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Column - A cure for magazine mania?

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Column - A cure for magazine mania?
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Magazines are threatening to take over my life. They remind me of those devilish "Tribbles," a species of sinister "dust bunnies" that invaded the Star Trek spaceship.


It is a never-ending battle to keep up with the magazines that keep arriving in the mailbox. It's always nice to get a new magazine, smelling of shiny paper and ink, tucked away in the mailbox. Back home, I throw out junk mail. Then, at the kitchen table, I open those nasty surprises called bills, read a letter or two and then - cup of coffee at my side - I peruse that latest magazine.

Just today, the latest New Yorker arrived, a cartoon of President Barack Obama on the cover. I puzzled over it but didn't "get" it, which often happens with New Yorker cartoons. My brother-in-law always says I don't "get" most of them because I live in Rice, not New York City. By which I think he means I'm a country bumpkin, not a city sophisticate.

Anyway, as I do every week, I flip through the magazine pages, then settle on the Table of Contents. The following stream of thought is typical:

"Oh, good, there's a film review of Due Date and one of Four Lions. Have to read them right away. Here's a piece called 'Downtown Daughter: A young director puts her loft life on screen.' Sounds good. Have to read that. Here's one called 'A Deadly Misdiagnosis: Why millions of people die from TB.' Sounds depressing, but, well, guess I better read it. Then there's 'Leonard Bernstein's A Quiet Place.' Naw! Don't care for his music. Good, won't have to read that."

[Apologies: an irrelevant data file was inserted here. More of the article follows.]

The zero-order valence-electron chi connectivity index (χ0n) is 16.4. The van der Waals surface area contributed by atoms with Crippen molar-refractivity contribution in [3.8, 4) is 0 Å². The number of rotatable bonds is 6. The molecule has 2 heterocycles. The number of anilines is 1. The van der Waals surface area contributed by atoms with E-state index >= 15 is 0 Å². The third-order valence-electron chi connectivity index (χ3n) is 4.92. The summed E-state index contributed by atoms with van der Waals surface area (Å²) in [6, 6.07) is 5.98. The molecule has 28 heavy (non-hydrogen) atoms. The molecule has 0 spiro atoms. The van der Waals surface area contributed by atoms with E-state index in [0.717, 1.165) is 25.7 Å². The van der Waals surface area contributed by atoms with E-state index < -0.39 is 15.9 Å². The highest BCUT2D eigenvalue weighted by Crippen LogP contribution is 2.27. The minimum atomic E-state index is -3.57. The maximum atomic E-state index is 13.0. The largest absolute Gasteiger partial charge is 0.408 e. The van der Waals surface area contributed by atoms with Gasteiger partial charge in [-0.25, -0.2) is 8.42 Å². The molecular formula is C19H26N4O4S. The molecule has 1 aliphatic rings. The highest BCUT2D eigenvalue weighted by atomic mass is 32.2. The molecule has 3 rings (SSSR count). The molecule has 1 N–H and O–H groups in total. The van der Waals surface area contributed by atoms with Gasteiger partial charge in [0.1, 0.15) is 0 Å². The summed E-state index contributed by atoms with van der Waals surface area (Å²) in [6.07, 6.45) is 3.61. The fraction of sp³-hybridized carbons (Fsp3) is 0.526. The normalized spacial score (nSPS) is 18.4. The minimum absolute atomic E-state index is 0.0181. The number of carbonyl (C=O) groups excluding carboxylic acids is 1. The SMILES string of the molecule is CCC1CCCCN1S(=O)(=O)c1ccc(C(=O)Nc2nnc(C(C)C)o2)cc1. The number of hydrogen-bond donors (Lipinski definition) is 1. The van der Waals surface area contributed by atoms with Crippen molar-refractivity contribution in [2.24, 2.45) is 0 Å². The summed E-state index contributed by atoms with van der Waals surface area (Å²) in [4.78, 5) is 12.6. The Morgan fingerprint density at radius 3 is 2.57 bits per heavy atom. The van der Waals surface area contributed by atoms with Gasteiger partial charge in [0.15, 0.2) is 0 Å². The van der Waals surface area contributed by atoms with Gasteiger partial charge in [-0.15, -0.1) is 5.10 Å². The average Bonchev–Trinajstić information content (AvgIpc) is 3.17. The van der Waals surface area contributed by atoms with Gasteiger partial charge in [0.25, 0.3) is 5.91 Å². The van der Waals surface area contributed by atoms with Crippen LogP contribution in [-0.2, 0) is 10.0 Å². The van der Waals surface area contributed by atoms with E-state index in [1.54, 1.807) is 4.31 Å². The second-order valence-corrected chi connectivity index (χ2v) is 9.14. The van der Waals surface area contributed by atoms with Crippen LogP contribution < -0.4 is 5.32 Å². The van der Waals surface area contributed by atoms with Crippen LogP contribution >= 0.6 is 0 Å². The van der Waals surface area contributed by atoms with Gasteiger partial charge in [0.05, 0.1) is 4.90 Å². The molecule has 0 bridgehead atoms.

Except for the film reviews, I usually don't get around to reading what I'd hoped to read. I go through the same ritual, almost daily, with TIME magazine, Smithsonian magazine, AARP magazine, Cook's magazine and Archaeology magazine. Sometimes I "dog-ear" the stories I intend to read.

Then come the stacks. One by one, the stacks of magazines get taller and taller until some are leaning precariously like the Leaning Tower of Pisa. When house-cleaning, which isn't too often, I neatly re-stack the magazines by name and sometimes even by date so I can read the oldest ones first, in order, if I ever get around to reading them.

When company comes over, especially for dinner, I have to clean off the big kitchen table. I hurriedly re-stack the magazines and put them in a corner of my office/library or - if there's no more room in there - somewhere else. After months and years of this magazine hoarding and re-stacking, there are virtual mountains of magazines here, there and everywhere.

"Some rainy Sunday I'm going to sit down and read them all," I vow. And, now and then, I actually do spend the better part of a day doing just that - reading magazines. Trouble is, the stacks don't seem to get any smaller as my eyesight gets worse.

Last summer, during a rare cleaning spree, I determined to banish all magazines. I went through the stacks, one at a time, flipping magazines into big garbage bags. It was, however, a form of mental torture because I kept seeing magazines I really did want to read. I even remembered particular articles I'd meant to read but never did.

"Enough of this compulsive magazine behavior!" I said, and into the garbage bags they went - plop, plop, flop. Then I dumped the bags in the dumpster. Yes, I know, I should've recycled them, but I knew by the time I got around to that, I would have had time to reconsider. Then, squirming with unread-magazine guilt, I would have emptied the bags one by one and re-stacked them yet again.

Now, after that ruthless cleaning frenzy, the stacks are once again getting higher and higher, looming crookedly on the kitchen table.

If only there was a cure for magazine mania. My brother-in-law insists there is a cure.

"It's called a house fire," he said.

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